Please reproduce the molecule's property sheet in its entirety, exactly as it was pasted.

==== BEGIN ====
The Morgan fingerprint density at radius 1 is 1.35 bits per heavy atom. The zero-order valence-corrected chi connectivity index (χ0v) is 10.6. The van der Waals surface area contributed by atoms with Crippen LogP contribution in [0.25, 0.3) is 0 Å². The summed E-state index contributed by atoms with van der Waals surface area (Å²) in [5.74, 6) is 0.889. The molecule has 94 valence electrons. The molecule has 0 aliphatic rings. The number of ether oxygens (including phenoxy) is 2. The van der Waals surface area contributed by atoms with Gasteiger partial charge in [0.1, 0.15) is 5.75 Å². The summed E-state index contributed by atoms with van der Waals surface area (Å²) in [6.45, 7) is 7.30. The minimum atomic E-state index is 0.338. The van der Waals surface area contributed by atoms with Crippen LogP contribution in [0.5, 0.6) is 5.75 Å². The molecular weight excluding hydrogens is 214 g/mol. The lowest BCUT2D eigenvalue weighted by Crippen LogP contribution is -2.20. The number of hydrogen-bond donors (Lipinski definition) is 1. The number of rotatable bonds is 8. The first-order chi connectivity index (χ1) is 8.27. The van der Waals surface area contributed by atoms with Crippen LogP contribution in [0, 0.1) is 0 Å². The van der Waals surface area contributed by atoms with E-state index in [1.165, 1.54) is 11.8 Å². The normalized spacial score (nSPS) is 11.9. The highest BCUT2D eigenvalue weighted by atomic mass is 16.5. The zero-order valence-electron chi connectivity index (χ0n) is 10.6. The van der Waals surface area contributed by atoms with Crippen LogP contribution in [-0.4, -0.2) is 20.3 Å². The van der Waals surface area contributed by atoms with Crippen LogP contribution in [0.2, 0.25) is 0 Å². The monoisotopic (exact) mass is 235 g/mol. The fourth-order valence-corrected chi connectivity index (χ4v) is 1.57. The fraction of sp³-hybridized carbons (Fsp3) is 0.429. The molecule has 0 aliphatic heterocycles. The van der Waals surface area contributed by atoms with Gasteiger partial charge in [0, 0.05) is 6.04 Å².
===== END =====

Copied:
The Morgan fingerprint density at radius 1 is 1.35 bits per heavy atom. The zero-order valence-corrected chi connectivity index (χ0v) is 10.6. The van der Waals surface area contributed by atoms with Crippen LogP contribution in [0.25, 0.3) is 0 Å². The summed E-state index contributed by atoms with van der Waals surface area (Å²) in [5.74, 6) is 0.889. The molecule has 94 valence electrons. The molecule has 0 aliphatic rings. The number of ether oxygens (including phenoxy) is 2. The van der Waals surface area contributed by atoms with Gasteiger partial charge in [0.1, 0.15) is 5.75 Å². The summed E-state index contributed by atoms with van der Waals surface area (Å²) in [6.45, 7) is 7.30. The minimum atomic E-state index is 0.338. The van der Waals surface area contributed by atoms with Crippen LogP contribution in [0.5, 0.6) is 5.75 Å². The molecular weight excluding hydrogens is 214 g/mol. The lowest BCUT2D eigenvalue weighted by Crippen LogP contribution is -2.20. The number of hydrogen-bond donors (Lipinski definition) is 1. The number of rotatable bonds is 8. The first-order chi connectivity index (χ1) is 8.27. The van der Waals surface area contributed by atoms with Crippen LogP contribution in [0, 0.1) is 0 Å². The van der Waals surface area contributed by atoms with E-state index in [1.165, 1.54) is 11.8 Å². The normalized spacial score (nSPS) is 11.9. The highest BCUT2D eigenvalue weighted by atomic mass is 16.5. The zero-order valence-electron chi connectivity index (χ0n) is 10.6. The van der Waals surface area contributed by atoms with Crippen LogP contribution in [-0.4, -0.2) is 20.3 Å². The van der Waals surface area contributed by atoms with Crippen LogP contribution in [0.2, 0.25) is 0 Å². The monoisotopic (exact) mass is 235 g/mol. The fourth-order valence-corrected chi connectivity index (χ4v) is 1.57. The fraction of sp³-hybridized carbons (Fsp3) is 0.429. The molecule has 0 aliphatic heterocycles. The van der Waals surface area contributed by atoms with Gasteiger partial charge in [0, 0.05) is 6.04 Å².